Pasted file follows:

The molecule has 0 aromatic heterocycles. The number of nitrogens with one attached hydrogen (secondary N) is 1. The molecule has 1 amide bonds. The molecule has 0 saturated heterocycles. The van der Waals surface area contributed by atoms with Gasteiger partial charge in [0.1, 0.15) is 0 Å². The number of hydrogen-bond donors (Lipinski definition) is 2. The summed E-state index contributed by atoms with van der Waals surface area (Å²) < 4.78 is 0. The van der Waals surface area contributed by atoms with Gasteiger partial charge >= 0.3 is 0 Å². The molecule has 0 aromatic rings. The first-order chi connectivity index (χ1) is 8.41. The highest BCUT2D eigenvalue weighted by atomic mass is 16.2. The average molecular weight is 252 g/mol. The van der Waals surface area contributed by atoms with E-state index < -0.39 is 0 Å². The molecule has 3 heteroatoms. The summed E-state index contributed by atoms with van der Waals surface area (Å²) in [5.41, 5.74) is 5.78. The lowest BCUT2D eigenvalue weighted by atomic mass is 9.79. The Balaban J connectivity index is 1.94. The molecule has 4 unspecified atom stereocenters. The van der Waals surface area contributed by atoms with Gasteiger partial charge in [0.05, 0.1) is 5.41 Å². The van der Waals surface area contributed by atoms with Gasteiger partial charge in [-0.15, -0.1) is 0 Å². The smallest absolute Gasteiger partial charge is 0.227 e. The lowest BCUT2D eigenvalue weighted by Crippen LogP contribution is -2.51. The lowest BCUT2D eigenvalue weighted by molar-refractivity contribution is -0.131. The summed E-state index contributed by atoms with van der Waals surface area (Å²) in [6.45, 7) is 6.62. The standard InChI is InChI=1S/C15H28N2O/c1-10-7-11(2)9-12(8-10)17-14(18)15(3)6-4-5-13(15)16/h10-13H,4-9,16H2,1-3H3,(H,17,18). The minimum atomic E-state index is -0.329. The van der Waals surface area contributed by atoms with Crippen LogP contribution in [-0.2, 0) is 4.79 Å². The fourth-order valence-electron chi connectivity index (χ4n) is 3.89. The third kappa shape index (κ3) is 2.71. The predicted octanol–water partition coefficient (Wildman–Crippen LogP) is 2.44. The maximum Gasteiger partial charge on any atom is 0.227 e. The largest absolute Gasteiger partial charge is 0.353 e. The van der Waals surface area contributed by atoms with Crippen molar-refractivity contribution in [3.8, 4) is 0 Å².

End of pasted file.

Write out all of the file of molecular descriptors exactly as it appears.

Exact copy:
The molecule has 0 aromatic heterocycles. The number of nitrogens with one attached hydrogen (secondary N) is 1. The molecule has 1 amide bonds. The molecule has 0 saturated heterocycles. The van der Waals surface area contributed by atoms with Gasteiger partial charge in [0.1, 0.15) is 0 Å². The number of hydrogen-bond donors (Lipinski definition) is 2. The summed E-state index contributed by atoms with van der Waals surface area (Å²) < 4.78 is 0. The van der Waals surface area contributed by atoms with Gasteiger partial charge >= 0.3 is 0 Å². The molecule has 0 aromatic rings. The first-order chi connectivity index (χ1) is 8.41. The highest BCUT2D eigenvalue weighted by atomic mass is 16.2. The average molecular weight is 252 g/mol. The van der Waals surface area contributed by atoms with E-state index < -0.39 is 0 Å². The molecule has 3 heteroatoms. The summed E-state index contributed by atoms with van der Waals surface area (Å²) in [5.41, 5.74) is 5.78. The lowest BCUT2D eigenvalue weighted by atomic mass is 9.79. The Balaban J connectivity index is 1.94. The molecule has 4 unspecified atom stereocenters. The van der Waals surface area contributed by atoms with Gasteiger partial charge in [0.05, 0.1) is 5.41 Å². The van der Waals surface area contributed by atoms with Gasteiger partial charge in [-0.15, -0.1) is 0 Å². The smallest absolute Gasteiger partial charge is 0.227 e. The lowest BCUT2D eigenvalue weighted by Crippen LogP contribution is -2.51. The lowest BCUT2D eigenvalue weighted by molar-refractivity contribution is -0.131. The summed E-state index contributed by atoms with van der Waals surface area (Å²) in [6.45, 7) is 6.62. The standard InChI is InChI=1S/C15H28N2O/c1-10-7-11(2)9-12(8-10)17-14(18)15(3)6-4-5-13(15)16/h10-13H,4-9,16H2,1-3H3,(H,17,18). The minimum atomic E-state index is -0.329. The van der Waals surface area contributed by atoms with Crippen LogP contribution in [-0.2, 0) is 4.79 Å². The fourth-order valence-electron chi connectivity index (χ4n) is 3.89. The third kappa shape index (κ3) is 2.71. The predicted octanol–water partition coefficient (Wildman–Crippen LogP) is 2.44. The maximum Gasteiger partial charge on any atom is 0.227 e. The largest absolute Gasteiger partial charge is 0.353 e. The van der Waals surface area contributed by atoms with Crippen molar-refractivity contribution in [3.8, 4) is 0 Å².